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Controlling the Assualt of Non-Solicited Pornography and Marketing Act (CAN-SPAM)

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CAN-SPAM is a U.S. federal law that regulates unsolicited commercial email messages.

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Overview

Controlling the Assualt of Non-Solicited Pornography and Marketing Act (CAN-SPAM)[1] is a federal law regulates unsolicited commercial email messages (aka spam email), requiring notice if the message is an advertisement or solicitation. The Act requires that messages include a way for the recipient to opt-out and prohibits deceptive subject headings.  Additionally, it requires that a warning label be placed on those email containing sexually oriented material.  Penalties are enforced for sending deceptive unsolicited commercial email and using another's computer to send such email.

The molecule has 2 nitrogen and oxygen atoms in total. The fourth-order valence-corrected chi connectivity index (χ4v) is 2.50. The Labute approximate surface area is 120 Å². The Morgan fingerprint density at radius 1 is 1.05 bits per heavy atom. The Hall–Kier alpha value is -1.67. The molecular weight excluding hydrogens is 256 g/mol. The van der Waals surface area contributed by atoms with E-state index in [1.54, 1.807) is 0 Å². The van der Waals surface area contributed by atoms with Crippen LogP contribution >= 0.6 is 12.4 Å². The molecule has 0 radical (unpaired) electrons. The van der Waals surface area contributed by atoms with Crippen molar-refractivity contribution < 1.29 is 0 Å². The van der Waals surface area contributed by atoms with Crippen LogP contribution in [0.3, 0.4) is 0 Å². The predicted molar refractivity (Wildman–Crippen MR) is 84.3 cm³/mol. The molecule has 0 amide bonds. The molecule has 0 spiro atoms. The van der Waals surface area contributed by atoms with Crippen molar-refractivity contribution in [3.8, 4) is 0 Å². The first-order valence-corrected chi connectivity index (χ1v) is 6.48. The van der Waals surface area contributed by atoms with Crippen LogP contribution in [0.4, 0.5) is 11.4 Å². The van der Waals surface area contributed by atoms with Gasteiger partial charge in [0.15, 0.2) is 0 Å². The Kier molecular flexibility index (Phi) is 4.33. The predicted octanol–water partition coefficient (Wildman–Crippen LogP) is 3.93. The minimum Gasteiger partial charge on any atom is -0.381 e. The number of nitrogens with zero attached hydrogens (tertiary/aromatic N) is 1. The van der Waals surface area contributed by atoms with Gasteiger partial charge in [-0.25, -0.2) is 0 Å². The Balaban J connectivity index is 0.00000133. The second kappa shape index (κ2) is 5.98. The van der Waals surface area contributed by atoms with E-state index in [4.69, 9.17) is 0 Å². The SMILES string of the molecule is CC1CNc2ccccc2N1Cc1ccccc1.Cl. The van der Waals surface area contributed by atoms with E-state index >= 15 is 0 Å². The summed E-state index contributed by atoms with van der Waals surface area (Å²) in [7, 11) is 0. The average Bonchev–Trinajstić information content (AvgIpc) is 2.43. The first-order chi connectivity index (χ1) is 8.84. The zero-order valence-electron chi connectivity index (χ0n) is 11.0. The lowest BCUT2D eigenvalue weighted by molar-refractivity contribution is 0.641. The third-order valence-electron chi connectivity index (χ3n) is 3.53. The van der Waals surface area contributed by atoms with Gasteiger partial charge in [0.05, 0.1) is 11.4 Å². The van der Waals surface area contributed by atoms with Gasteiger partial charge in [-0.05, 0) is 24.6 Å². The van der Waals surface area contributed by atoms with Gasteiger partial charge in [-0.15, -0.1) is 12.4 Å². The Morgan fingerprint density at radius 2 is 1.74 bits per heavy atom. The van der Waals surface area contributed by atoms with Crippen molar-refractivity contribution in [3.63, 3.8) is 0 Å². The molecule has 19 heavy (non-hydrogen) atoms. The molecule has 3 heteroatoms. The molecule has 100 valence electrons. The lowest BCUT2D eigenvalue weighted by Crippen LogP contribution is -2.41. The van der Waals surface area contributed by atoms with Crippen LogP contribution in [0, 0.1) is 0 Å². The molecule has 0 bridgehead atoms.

Cases

Facebook, Inc. v. Guerbuez et al[2]

Facebook is awarded a $873 million judgment against spammer Adam Guerbuez.

United States of America (for the FTC) Plaintiff, v. Cyberheat, Inc.[3]

A $413,000 civil penalty by Cyberheat, Inc. was ordered for violating the CAN-SPAM Act.

Federal Trade Commission v. Phoenix Avatar, LLC[4][[|]]

United States of America v. Daniel J. Lin, James J. Lin, Chris Chung, and Mark M. Sadek

Federal Trade Commission v. Global Web Promotions Pty Ltd.

References

  1. http://hdl.loc.gov/loc.uscongress/legislation.108s877
  2. http://www.ecommercetimes.com/story/65292.html?wlc=1276217788
  3. http://www.ftc.gov/opa/2008/03/x.shtm
  4. http://www.ftc.gov/opa/2004/04/040429canspam.shtm

External Links

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